Andre Gottshalk, who runs the websites Elocutionlessonsforkids.co.uk and AccentSoftening.com, highlights the fact that a child's accent immediately informs listeners about their social background, and he points out: "While the concept of class isn't as important as it once was, it's still the case that one is easily stereotyped."
He says children often use abbreviation and slang, and when a young person is entering work life, bad speaking habits have been formed, and this can make it more difficult for them to fit in when studying for a university degree or pursuing a professional career.
Speaking properly, he says, is to have a clear diction, and to know how to enunciate vowels, consonants and other sounds well.
The idea, he says, is to speak with a neutral accent, and to understand nuances such as intonation and rhythm, without using slang, abbreviations and colloquial expressions.
"This then makes it possible to communicate in a much more dynamic and persuasive manner," he explains.
Gottshalk also points out that speaking properly can help with spelling, as a child is much more attuned to identifying how certain sounds are spelt. This may be particularly useful for children who have learning difficulties such as dyslexia, he says.
If parents don't want to/can't afford to pay for private elocution lessons for their child (www.elocutionlessonsforkids.co.uk online lessons start from £35 per hour), repeating the correct way to say particular words is helpful, says Gottshalk.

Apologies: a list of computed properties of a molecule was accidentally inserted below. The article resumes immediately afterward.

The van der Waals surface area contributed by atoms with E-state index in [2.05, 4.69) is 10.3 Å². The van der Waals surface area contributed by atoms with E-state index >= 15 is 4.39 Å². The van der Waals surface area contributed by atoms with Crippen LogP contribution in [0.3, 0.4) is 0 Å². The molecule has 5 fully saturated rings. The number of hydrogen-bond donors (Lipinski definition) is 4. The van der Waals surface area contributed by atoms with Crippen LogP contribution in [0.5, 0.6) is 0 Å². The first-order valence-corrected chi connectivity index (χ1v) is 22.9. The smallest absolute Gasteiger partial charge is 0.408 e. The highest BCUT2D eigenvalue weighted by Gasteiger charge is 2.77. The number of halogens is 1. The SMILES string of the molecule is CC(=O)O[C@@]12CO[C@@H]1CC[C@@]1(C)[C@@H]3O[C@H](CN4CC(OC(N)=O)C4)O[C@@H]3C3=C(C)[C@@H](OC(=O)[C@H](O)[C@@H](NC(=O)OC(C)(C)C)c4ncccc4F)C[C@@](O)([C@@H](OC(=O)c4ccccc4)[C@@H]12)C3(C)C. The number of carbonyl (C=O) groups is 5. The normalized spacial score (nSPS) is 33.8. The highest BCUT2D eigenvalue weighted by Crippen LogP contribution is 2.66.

"Speaking with a neutral accent requires forming a new speaking habit," he says, "so repetition is very important."
He stresses that children pick things up very quickly, so parents don't have to annoy them with constant enunciation practice, and suggests another idea is for parents to listen to BBC Radio Four programmes, so their child subconsciously learns how to speak properly.
Ask the expert Q: "My 13-year-old son's room is so untidy that he loses everything, including his school books, tries to get me to find them, and then says it's my fault he can't do his homework. How can I persuade him to take better care of his belongings?"